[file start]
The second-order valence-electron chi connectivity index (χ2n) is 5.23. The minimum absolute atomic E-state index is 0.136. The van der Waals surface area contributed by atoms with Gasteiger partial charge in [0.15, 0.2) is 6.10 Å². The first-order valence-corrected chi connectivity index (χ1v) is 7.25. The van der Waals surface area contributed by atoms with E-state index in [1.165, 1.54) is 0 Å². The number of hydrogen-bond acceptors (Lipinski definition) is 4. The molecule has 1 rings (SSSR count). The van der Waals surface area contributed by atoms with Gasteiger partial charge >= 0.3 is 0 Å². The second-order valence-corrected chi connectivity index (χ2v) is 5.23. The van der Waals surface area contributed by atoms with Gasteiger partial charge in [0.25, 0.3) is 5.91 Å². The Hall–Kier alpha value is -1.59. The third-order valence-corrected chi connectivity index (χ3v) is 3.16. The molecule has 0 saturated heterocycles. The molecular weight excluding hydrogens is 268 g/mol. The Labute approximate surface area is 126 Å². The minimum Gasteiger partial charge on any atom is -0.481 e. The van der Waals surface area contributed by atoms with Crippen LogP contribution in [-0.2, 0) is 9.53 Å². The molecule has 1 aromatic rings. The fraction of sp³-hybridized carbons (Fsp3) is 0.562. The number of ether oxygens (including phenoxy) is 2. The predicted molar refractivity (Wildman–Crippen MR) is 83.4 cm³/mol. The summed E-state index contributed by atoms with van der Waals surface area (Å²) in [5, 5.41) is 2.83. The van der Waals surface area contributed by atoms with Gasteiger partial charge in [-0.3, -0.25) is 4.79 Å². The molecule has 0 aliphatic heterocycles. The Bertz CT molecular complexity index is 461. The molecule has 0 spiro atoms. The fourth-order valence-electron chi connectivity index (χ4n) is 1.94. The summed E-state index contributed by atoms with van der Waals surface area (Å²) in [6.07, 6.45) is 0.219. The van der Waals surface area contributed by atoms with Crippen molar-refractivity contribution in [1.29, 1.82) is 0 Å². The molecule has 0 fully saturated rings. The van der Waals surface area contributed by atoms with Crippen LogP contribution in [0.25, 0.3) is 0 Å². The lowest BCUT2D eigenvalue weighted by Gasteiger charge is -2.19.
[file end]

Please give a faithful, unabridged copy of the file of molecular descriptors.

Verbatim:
The second-order valence-electron chi connectivity index (χ2n) is 5.23. The minimum absolute atomic E-state index is 0.136. The van der Waals surface area contributed by atoms with Gasteiger partial charge in [0.15, 0.2) is 6.10 Å². The first-order valence-corrected chi connectivity index (χ1v) is 7.25. The van der Waals surface area contributed by atoms with E-state index in [1.165, 1.54) is 0 Å². The number of hydrogen-bond acceptors (Lipinski definition) is 4. The molecule has 1 rings (SSSR count). The van der Waals surface area contributed by atoms with Gasteiger partial charge >= 0.3 is 0 Å². The second-order valence-corrected chi connectivity index (χ2v) is 5.23. The van der Waals surface area contributed by atoms with Gasteiger partial charge in [0.25, 0.3) is 5.91 Å². The Hall–Kier alpha value is -1.59. The third-order valence-corrected chi connectivity index (χ3v) is 3.16. The molecule has 0 saturated heterocycles. The molecular weight excluding hydrogens is 268 g/mol. The Labute approximate surface area is 126 Å². The minimum Gasteiger partial charge on any atom is -0.481 e. The van der Waals surface area contributed by atoms with Crippen LogP contribution in [-0.2, 0) is 9.53 Å². The molecule has 1 aromatic rings. The fraction of sp³-hybridized carbons (Fsp3) is 0.562. The number of ether oxygens (including phenoxy) is 2. The predicted molar refractivity (Wildman–Crippen MR) is 83.4 cm³/mol. The summed E-state index contributed by atoms with van der Waals surface area (Å²) in [5, 5.41) is 2.83. The van der Waals surface area contributed by atoms with Gasteiger partial charge in [-0.3, -0.25) is 4.79 Å². The molecule has 0 aliphatic heterocycles. The Bertz CT molecular complexity index is 461. The molecule has 0 spiro atoms. The fourth-order valence-electron chi connectivity index (χ4n) is 1.94. The summed E-state index contributed by atoms with van der Waals surface area (Å²) in [6.07, 6.45) is 0.219. The van der Waals surface area contributed by atoms with Crippen molar-refractivity contribution in [1.29, 1.82) is 0 Å². The molecule has 0 fully saturated rings. The van der Waals surface area contributed by atoms with Crippen LogP contribution in [0.25, 0.3) is 0 Å². The lowest BCUT2D eigenvalue weighted by Gasteiger charge is -2.19.